A total of 60 different ABCC2 gene mutations have been identified in infants with DJS through the HGMD, including missense, nonsense, frameshift, and splice-site disruption to date. All of our patients were confirmed to have neonatal DJS through genetic testing. Five mutations were known variants, and three novel variants were found in our study. The previously identified 5 variations are known to be pathogenic, which is consistent with the ACMG standards / guidelines: p.Arg768Trp (PS3, functional studies proven a deleterious effect; PM3, trans with a pathogenic mutation; PM5, new missense changes in amino acid residues with previously pathogenic changes; PP3, multiple computational evaluations support a deleterious effect; PP4, patient’s phenotype highly specific for disease;), p. Arg100Ter (PVS1, null variant; PM3, PP4), c.2439 + 2T > C (PVS1, PS3, PM3, PP4), p. Tyr119SfsTer34 (PVS1, PM2, PM3, PP4), and p.Arg1310Ter (PVS1, PM3, PP4). The p.Arg768Trp mutation in the nucleotide binding domain impairs the proper positioning and maturation of MRP2 to the apical membrane and induces neonatal cholestasis . ABCC2 c.2439 + 2T > C results in a splice site mutation at a conserved region, and functional testing confirmed that 168 nucleotides at nucleotide positions 2272–2439 were deleted .
The most common variant was p.Arg768Trp, followed by p.Arg100Ter. When examining the allele frequency of the gene in the general population through ExAC, p. Arg768Trp and p.Arg100Ter occupied 0.035% and 0.012% in East Asians, respectively, and 0.0053% and 0.0027%, respectively, in non-East Asians, suggesting that there is a difference in the frequency of the mutation in DJS infants of East Asians and non-East Asians . These were the most common variants in Japanese DJS infants (both allele frequencies were 20%.) . However, ABCC2 gene mutations found in Korea and Japan were different from those reported in Taiwanese patients [1, 5].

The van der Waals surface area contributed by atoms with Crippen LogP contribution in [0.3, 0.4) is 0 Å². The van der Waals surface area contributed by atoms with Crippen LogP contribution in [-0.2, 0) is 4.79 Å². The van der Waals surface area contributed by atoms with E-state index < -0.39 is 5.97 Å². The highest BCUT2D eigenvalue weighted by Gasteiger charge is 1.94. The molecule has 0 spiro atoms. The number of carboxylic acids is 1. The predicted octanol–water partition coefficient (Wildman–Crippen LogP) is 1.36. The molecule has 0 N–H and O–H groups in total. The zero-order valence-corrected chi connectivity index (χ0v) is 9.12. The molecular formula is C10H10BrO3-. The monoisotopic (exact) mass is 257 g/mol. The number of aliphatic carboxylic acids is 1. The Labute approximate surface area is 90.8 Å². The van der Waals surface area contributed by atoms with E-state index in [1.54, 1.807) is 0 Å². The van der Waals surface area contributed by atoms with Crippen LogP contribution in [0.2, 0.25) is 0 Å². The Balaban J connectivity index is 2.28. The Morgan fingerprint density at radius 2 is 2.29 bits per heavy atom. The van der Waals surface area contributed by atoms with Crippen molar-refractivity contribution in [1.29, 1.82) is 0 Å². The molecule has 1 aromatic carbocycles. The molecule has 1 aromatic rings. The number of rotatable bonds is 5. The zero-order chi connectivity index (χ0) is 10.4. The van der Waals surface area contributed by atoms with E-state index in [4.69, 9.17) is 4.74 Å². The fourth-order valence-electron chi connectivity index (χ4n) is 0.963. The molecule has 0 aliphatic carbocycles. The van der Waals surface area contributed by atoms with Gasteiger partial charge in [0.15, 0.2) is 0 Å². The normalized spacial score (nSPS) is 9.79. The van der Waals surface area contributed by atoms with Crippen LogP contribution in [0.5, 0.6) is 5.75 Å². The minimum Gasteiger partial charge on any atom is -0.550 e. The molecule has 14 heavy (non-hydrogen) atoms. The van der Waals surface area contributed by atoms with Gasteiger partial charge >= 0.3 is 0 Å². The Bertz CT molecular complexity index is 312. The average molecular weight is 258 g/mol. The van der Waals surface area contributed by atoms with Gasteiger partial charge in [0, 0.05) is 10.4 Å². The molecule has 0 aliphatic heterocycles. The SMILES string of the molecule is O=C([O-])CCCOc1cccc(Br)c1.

There are studies on genotype-phenotype correlations in DJS [1, 5]. Lee et al.  reported that mutations involving the ATP binding cassettes (ABC) were associated with early-onset DJS, however, p.Thr394Arg found in this study was not involving ABC. In Japanese neonatal DJS patients, the mutation was either homozygous or compound heterozygous. These combinations were either 2 truncating mutations or a combination of truncating mutations and missense mutations . It has been suggested that the combination of truncating and missense mutations may be a requirement for the phenotype of neonatal DJS . However, our study has shown that neonatal DJS can occur by a combination of two missense mutations, such as homozygous p.Arg768Trp.